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Local Policy Digest

By Matt Crawley and John Lunde | December 11, 2018
Topics: Local

City of Boston

Boston business community takes on proposed predictive scheduling ordinance.

Earlier this month, the Boston City Council discussed an ordinance that would require city contractors to give their employees increased notice of schedule changes and compensate them for changes made at the last minute. The measure is an effort to provide additional stability for hourly wage workers with fluctuating schedules working with the city.  

The ordinance would require employers to provide employees with their work schedules at least two weeks in advance. If an employer failed to provide sufficient notice, they would have to compensate each employee with $75 for each day that the notice was late. Employers would also be required to pay an employee “predictability pay” whenever they made changes within the two-week window. Employers could also be fined up to $300 per employee for each day they were out of compliance with the ordinance.

At-Large Councilor Michelle Wu, the ordinance’s sponsor, said that the proposal is necessary to bring stability to industries where last-minute schedule changes are the norm. “They're changed at the last second after everyone's already arranged for child care, appointments for health care — often these workers are balancing multiple jobs, or work and school — and it just makes stability really hard to hold onto,” said Wu.

But where Wu sees stability, some business community members are seeing restriction. Leading the charge against the ordinance is the Greater Boston Chamber of Commerce, which argues that the ordinance would “restrict the flexibility of both employees and employers, impose limits on normal business operations, and add to the administrative burden for those businesses operating only in the city.”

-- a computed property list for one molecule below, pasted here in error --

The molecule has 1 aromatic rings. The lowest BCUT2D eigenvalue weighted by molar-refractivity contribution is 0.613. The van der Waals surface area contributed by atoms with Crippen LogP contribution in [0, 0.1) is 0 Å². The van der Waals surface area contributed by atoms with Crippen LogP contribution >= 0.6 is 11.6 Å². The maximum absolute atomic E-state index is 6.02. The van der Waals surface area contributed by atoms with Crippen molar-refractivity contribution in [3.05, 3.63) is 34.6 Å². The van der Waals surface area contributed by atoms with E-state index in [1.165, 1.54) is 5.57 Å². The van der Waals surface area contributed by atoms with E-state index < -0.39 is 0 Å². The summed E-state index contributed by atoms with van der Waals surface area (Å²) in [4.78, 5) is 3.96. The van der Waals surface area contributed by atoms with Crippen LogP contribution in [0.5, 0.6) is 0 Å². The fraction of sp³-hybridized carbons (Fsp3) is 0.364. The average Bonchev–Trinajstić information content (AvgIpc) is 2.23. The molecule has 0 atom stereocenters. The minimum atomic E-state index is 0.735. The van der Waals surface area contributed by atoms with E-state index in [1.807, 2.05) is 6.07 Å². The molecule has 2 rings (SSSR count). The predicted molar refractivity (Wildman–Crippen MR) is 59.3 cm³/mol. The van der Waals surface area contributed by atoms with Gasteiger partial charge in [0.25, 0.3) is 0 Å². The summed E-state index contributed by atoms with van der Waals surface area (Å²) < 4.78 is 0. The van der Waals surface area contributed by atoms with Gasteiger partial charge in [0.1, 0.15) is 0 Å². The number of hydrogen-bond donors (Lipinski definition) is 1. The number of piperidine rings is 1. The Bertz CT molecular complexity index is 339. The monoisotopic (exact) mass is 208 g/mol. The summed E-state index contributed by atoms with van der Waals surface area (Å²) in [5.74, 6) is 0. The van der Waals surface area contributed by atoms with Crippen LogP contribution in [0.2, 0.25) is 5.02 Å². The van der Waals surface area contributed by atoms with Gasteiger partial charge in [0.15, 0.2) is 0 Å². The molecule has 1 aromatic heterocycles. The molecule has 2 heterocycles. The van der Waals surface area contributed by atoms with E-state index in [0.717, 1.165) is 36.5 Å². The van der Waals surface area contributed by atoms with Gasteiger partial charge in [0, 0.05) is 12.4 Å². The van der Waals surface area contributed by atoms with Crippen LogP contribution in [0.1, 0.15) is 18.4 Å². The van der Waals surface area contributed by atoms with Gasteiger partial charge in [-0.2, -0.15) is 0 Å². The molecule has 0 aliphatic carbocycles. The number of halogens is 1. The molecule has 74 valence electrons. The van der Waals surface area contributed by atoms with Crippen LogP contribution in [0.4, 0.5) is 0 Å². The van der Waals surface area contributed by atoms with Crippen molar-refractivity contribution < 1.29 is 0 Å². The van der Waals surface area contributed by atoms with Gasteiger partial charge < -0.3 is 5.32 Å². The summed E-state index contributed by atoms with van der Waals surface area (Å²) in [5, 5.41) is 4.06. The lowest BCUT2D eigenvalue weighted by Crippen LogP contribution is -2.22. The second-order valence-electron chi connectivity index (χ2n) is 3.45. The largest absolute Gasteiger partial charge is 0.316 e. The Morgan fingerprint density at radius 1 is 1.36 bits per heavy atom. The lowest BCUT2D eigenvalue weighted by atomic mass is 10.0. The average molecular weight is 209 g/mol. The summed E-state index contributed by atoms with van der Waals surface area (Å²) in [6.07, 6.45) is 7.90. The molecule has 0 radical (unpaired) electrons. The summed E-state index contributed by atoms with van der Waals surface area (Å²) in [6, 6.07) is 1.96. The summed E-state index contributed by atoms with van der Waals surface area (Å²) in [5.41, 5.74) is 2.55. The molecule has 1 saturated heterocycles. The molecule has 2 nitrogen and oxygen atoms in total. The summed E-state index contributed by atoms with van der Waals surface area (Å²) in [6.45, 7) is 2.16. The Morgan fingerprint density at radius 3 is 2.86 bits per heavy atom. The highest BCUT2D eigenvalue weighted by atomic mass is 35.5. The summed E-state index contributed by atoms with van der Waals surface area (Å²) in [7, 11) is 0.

After last week’s discussion, the ordinance remains in the City Council on Government Operations. If passed as written, the ordinance could affect the operations of nearly 400 local businesses.


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Los Angeles approves drafting of straws-on-request ordinance and explores a 2021 phase-out goal. On Tuesday, the Los Angeles City Council voted unanimously in favor of a proposal to draft a straws-on-request ordinance, which would ban restaurants from including straws with drinks unless asked. In addition to the straws-on-request ordinance, the council directed the Bureau of Sanitation (BOS) to draft a report exploring legislation for phasing out plastic straws by 2021, which would include a plan for mitigating the potential impact on disabled residents. The measure is part of a trend of local legislation aimed at reducing plastic straw use and comes on the heels of a similar state-level policy set to take effect in January.

The proposal outlined in the BOS report would specifically prohibit restaurants from automatically including straws with drinks. Instead, restaurants would only provide straws to patrons if requested specifically. The ordinance would exempt medical and health facilities from its scope. Establishments that refuse to comply would be issued warnings for first and second violations and fined $25 for each subsequent day spent in violation, up to $300.

Councilman Mitch O’Farrell, the proposal sponsor, said he hopes that the ordinance will help dissuade people from using plastic products, which he said have wreaked havoc on the local marine environments. “We can make different choices as a society,” said O’Farrell. “The evidence is in, and it’s overwhelming. The aftereffects — the consequences — of widespread plastic use is choking the planet.”